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1 January 2002 The Takahe: Fifty Years of Conservation Management and Research
George E. Wallace
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The Takahe: Fifty Years of Conservation Management and Research.—Edited by William G. Lee and Ian G. Jamieson. 2001. University of Otago Press, Dunedin, New Zealand. 132 pp., 14 color plates, 23 figures, 5 tables, 1 appendix. ISBN 1-877276-01-4. Paper, $39.95.—Few accounts of endangered species conservation are more inspirational and informative than that of the Takahe (Porphyrio hochstetteri) of New Zealand. It incorporates the drama of rediscovery after years of being presumed extinct and the varied efforts made to ensure the survival and recovery of the bird. It also includes changes to New Zealand's wildlife conservation consciousness, both institutionally and in a broader societal context.

The Takahe is a large, flightless rail endemic to New Zealand's South Island, and the largest extant species of rail in the world. It and the Kakapo (Strigops habroptilis) are the two remaining species of the guild of flightless, terrestrial herbivores, a guild that included the moas (Dinornithiformes), and several rail species, among them the Takahe's North Island counterpart Porphyrio mantelli. In the environmental assault that followed the Polynesian settlement of New Zealand ∼1,000 years ago and European settlement 200 years ago, over 70% of New Zealand's forest cover was lost to clearing and burning, there was hunting of birds, especially the larger rails and moas, and nearly 80 species of animals were introduced including predators such as rats (Rattus rattus and R. norvegicus), short-tailed weasel or stoat (Mustela erminea), and brush-tailed possum (Trichosurus vulpecula). The result was the extinction of half of the original 90 species of landbirds.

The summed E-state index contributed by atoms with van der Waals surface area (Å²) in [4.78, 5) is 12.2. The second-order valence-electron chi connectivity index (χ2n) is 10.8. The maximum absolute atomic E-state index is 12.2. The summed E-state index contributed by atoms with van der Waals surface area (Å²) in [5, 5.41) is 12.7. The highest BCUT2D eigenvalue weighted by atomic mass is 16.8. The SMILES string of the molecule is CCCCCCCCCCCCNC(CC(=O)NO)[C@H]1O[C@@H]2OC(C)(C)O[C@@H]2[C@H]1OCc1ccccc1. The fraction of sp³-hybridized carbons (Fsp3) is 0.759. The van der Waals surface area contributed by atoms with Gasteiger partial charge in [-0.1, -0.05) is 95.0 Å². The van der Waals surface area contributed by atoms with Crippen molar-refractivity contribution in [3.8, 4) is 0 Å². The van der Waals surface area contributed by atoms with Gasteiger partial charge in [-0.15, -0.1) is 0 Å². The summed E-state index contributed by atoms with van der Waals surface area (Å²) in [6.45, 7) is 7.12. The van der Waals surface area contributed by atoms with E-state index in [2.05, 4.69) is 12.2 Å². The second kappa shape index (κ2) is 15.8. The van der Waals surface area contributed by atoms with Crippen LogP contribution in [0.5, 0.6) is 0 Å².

As of 1948, it looked as if the Takahe was one of those lost species. It was known from only four specimens, the last of which was collected 50 years previously. Enter Dr. Geoffrey Orbell, a medical doctor and hunter, who practiced in Southland and hunted deer in the rugged mountains near Te Anau in what is now Fiordland National Park. Fascinated by the possibility that the Takahe might still exist, Orbell compiled clues from historical sightings, hearsay, and Maori lore over a period of 30 years. In 1948, he mounted two expeditions in search of the bird in the Murchison Mountains on the western shore of Lake Te Anau. The first expedition in April 1948 discovered tracks of a bird too large to be a Pukeko (Porphyrio porphyrio) and an unusual bird call was heard that was unknown to any of the expedition members. In November 1948, Orbell led a second expedition, and within only a few hours of putting on their packs and starting the rugged ascent to the remote mountain valley, they had captured two Takahes and taken photographs and 8 mm movies of their prizes. They returned “in a state of ornithological ecstacy” as a Time magazine article put it at the time, and made headlines around the world.